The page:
Sand – Part Six

stories about ptsd soldiers

Short Story

 

I think I heard something pop, but I can’t be sure. Like, somewhere in the back of my mind, I could hear a squishy membrane just split from sheer pressure. It’s not like I didn’t know this was coming. I was expecting it, probably more than Maddy was. It didn’t stop me from getting mad, though.

“Okay.” I said. It wasn’t an answer. I just wanted to say something to make sure my body was still there. “Okay. Okay. Okay. Okay. Okay.” It was all that came out of my mouth. Even though I tried to form some kind of thought, the only thing that stuck was “Okay, okay, okay.”

On its own, the arm holding my bottle shot up into the air and spiked it into the ground. It pretty much turned back into sand as it hit the pavement. Half my face got covered in beer and tiny bits of glass stuck in my hair. The tables next to us went silent. I went anything but.

“Okay. Okay, Maddy. Okay. That’s- Okay. That’s fucking fine, Maddy! That’s fucking great, Maddy! What the fuck do you think I’m going to do now?! What the fuck do you think, Maddy?! Where the fuck am I supposed to go?!”

With my right hand, I punched the untouched sandwich, splitting the plate under it. My fingers wrapped under the rim of the table. If I’d have wanted to, I could have curled it into a ball and thrown it into traffic. Maddy had pushed her chair back and had one hand on the guardrail, like she was about to vault onto the sidewalk. She kept her face still, but her eyes were so wide I could have thrown a football through them.

I sat back in my chair. I held my hands out in front of me, like I was about to grab something, and just let them shake themselves out. Every book and help site will tell you that taking a minute to breathe will calm your nerves, but that silence always does the worst to me.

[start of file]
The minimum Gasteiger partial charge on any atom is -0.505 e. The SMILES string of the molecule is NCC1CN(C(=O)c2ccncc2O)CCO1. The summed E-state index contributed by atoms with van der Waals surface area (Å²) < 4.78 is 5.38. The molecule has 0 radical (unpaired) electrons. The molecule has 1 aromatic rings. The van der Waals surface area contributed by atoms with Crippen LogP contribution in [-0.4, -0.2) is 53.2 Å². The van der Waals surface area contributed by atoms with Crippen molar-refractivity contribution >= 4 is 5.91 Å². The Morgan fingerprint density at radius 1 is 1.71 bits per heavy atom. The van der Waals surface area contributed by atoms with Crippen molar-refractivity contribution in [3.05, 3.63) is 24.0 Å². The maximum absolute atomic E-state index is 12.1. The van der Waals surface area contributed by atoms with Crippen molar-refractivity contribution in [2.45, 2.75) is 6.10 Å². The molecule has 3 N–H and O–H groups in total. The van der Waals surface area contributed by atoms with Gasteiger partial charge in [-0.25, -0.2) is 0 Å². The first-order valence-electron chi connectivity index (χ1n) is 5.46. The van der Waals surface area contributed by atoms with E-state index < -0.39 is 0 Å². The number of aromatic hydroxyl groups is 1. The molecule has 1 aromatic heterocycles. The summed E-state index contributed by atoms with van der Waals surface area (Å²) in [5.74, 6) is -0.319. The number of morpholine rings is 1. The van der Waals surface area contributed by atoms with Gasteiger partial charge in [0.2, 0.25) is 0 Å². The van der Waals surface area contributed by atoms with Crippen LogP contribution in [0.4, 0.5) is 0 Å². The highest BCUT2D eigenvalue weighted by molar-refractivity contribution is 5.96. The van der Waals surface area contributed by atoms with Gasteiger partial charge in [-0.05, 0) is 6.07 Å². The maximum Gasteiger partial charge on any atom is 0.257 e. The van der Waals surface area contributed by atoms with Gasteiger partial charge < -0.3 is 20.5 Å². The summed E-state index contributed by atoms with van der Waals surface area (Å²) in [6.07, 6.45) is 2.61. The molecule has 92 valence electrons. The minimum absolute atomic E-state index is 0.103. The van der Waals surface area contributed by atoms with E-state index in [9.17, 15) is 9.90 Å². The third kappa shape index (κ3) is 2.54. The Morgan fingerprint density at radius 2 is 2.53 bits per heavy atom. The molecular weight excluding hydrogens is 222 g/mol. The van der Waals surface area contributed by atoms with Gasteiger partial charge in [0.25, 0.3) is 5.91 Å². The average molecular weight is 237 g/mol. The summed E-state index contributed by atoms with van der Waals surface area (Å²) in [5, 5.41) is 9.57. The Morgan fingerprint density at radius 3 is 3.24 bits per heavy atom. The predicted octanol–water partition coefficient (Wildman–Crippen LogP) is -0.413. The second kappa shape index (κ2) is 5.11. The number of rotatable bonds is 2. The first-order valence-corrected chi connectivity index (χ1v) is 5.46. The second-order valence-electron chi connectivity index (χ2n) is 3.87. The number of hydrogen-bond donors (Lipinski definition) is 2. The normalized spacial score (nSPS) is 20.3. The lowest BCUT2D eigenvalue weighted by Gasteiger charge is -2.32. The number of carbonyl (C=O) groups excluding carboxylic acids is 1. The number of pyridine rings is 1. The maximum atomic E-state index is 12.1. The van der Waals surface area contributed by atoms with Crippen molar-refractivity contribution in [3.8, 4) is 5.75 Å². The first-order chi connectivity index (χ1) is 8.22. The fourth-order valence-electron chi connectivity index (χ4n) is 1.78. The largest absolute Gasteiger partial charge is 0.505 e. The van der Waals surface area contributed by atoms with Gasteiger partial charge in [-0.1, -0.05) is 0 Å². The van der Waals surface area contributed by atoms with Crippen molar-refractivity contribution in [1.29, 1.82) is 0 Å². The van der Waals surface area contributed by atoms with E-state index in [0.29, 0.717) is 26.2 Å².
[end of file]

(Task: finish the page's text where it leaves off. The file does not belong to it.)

When a waiter, different from the one we had before, came to the table, it was only by the grace of almighty God I didn’t beat his mustache off his face. He swept up the remnants of bottle quietly before looking up at us. He turned to me first, then made the right decision to talk to Maddy instead.

“Is- um, is everything-” he started. Maddy held up a hand to cut him off.

“It’s alright. It- It’s been a- Well, it’s been a day. Everything’s fine.”

The waiter glanced at me like someone had left a cage open at the zoo. I felt exactly the same.

“Sure. I’ll- I’ll bring you another beer,” he said, before scurrying away.

“Jesus Christ,” Maddy said, running a hand through her hair. “Max… I didn’t know that you…”

She trailed off, sighing. Picking up the other half of her sandwich, she took a little bite, just for something to do. I picked up one of the pieces of smashed plate and slit her throat from ear to ear. Blood poured down the front of her shirt and spilled onto the plate. Her half-chewed sandwich fell from her neck as her head lolled back in her chair.

“I don’t know. Maybe firing isn’t the best option,” Maddy said.

Her head still sat on top of her shoulders. Her neck was still intact. The pieces of plate still sat in front of me and not a drop of blood had been spilled. Suddenly, I wasn’t angry anymore. Well, I kind of was, but not as intense. I’d had thoughts like that before, like daydreams that you forget never happened.

Just… never about Maddy.

 

next: Sand – Part Seven

previous: Sand – Part Five

more by WILL HEMLEPP

photograph by Rafal Buch

 

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